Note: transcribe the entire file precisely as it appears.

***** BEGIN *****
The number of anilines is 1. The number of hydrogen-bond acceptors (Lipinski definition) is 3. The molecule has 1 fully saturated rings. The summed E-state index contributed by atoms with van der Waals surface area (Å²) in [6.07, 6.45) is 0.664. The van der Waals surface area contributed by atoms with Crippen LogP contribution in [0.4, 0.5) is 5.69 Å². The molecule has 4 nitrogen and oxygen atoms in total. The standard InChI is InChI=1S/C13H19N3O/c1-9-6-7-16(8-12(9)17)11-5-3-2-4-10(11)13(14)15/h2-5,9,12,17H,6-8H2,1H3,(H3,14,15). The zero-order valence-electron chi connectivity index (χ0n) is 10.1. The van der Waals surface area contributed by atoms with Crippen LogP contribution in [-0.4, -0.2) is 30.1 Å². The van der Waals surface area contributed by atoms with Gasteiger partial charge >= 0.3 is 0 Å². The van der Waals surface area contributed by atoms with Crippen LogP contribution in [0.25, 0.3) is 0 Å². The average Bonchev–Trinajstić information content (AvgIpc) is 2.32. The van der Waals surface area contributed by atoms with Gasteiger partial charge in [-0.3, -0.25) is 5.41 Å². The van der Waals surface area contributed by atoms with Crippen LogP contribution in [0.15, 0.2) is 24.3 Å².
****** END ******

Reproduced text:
The number of anilines is 1. The number of hydrogen-bond acceptors (Lipinski definition) is 3. The molecule has 1 fully saturated rings. The summed E-state index contributed by atoms with van der Waals surface area (Å²) in [6.07, 6.45) is 0.664. The van der Waals surface area contributed by atoms with Crippen LogP contribution in [0.4, 0.5) is 5.69 Å². The molecule has 4 nitrogen and oxygen atoms in total. The standard InChI is InChI=1S/C13H19N3O/c1-9-6-7-16(8-12(9)17)11-5-3-2-4-10(11)13(14)15/h2-5,9,12,17H,6-8H2,1H3,(H3,14,15). The zero-order valence-electron chi connectivity index (χ0n) is 10.1. The van der Waals surface area contributed by atoms with Crippen LogP contribution in [-0.4, -0.2) is 30.1 Å². The van der Waals surface area contributed by atoms with Gasteiger partial charge >= 0.3 is 0 Å². The van der Waals surface area contributed by atoms with Crippen LogP contribution in [0.25, 0.3) is 0 Å². The average Bonchev–Trinajstić information content (AvgIpc) is 2.32. The van der Waals surface area contributed by atoms with Gasteiger partial charge in [-0.3, -0.25) is 5.41 Å². The van der Waals surface area contributed by atoms with Crippen LogP contribution in [0.15, 0.2) is 24.3 Å².